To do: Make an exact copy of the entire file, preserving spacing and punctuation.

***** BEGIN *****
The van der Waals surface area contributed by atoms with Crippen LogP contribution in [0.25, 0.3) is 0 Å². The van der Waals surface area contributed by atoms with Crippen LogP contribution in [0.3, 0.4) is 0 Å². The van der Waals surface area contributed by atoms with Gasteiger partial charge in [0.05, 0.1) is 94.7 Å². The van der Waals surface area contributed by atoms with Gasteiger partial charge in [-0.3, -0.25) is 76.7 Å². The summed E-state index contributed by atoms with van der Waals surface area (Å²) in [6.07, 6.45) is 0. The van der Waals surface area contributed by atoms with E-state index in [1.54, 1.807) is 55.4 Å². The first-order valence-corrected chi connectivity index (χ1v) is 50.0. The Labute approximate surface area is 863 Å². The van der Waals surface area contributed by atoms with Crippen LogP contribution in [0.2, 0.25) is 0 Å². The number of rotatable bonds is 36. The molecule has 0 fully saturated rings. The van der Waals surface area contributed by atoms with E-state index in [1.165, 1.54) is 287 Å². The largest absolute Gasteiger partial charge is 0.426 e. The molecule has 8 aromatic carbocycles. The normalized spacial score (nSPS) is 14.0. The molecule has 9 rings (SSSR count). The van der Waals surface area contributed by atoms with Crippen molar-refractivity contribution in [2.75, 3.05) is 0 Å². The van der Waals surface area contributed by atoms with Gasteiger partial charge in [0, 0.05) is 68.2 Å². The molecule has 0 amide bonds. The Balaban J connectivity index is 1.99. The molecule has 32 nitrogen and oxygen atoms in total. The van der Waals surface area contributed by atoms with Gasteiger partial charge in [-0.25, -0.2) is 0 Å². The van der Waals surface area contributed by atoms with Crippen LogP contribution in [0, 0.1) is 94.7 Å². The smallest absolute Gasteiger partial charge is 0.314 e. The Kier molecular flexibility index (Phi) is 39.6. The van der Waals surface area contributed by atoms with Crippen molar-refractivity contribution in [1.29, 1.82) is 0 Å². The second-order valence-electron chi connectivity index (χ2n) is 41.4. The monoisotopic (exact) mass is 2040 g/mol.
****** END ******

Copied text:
The van der Waals surface area contributed by atoms with Crippen LogP contribution in [0.25, 0.3) is 0 Å². The van der Waals surface area contributed by atoms with Crippen LogP contribution in [0.3, 0.4) is 0 Å². The van der Waals surface area contributed by atoms with Gasteiger partial charge in [0.05, 0.1) is 94.7 Å². The van der Waals surface area contributed by atoms with Gasteiger partial charge in [-0.3, -0.25) is 76.7 Å². The summed E-state index contributed by atoms with van der Waals surface area (Å²) in [6.07, 6.45) is 0. The van der Waals surface area contributed by atoms with E-state index in [1.54, 1.807) is 55.4 Å². The first-order valence-corrected chi connectivity index (χ1v) is 50.0. The Labute approximate surface area is 863 Å². The van der Waals surface area contributed by atoms with Crippen LogP contribution in [0.2, 0.25) is 0 Å². The number of rotatable bonds is 36. The molecule has 0 fully saturated rings. The van der Waals surface area contributed by atoms with E-state index in [1.165, 1.54) is 287 Å². The largest absolute Gasteiger partial charge is 0.426 e. The molecule has 8 aromatic carbocycles. The normalized spacial score (nSPS) is 14.0. The molecule has 9 rings (SSSR count). The van der Waals surface area contributed by atoms with Crippen molar-refractivity contribution in [2.75, 3.05) is 0 Å². The van der Waals surface area contributed by atoms with Gasteiger partial charge in [0, 0.05) is 68.2 Å². The molecule has 0 amide bonds. The Balaban J connectivity index is 1.99. The molecule has 32 nitrogen and oxygen atoms in total. The van der Waals surface area contributed by atoms with Gasteiger partial charge in [-0.25, -0.2) is 0 Å². The van der Waals surface area contributed by atoms with Crippen LogP contribution in [0, 0.1) is 94.7 Å². The smallest absolute Gasteiger partial charge is 0.314 e. The Kier molecular flexibility index (Phi) is 39.6. The van der Waals surface area contributed by atoms with Crippen molar-refractivity contribution in [1.29, 1.82) is 0 Å². The second-order valence-electron chi connectivity index (χ2n) is 41.4. The monoisotopic (exact) mass is 2040 g/mol.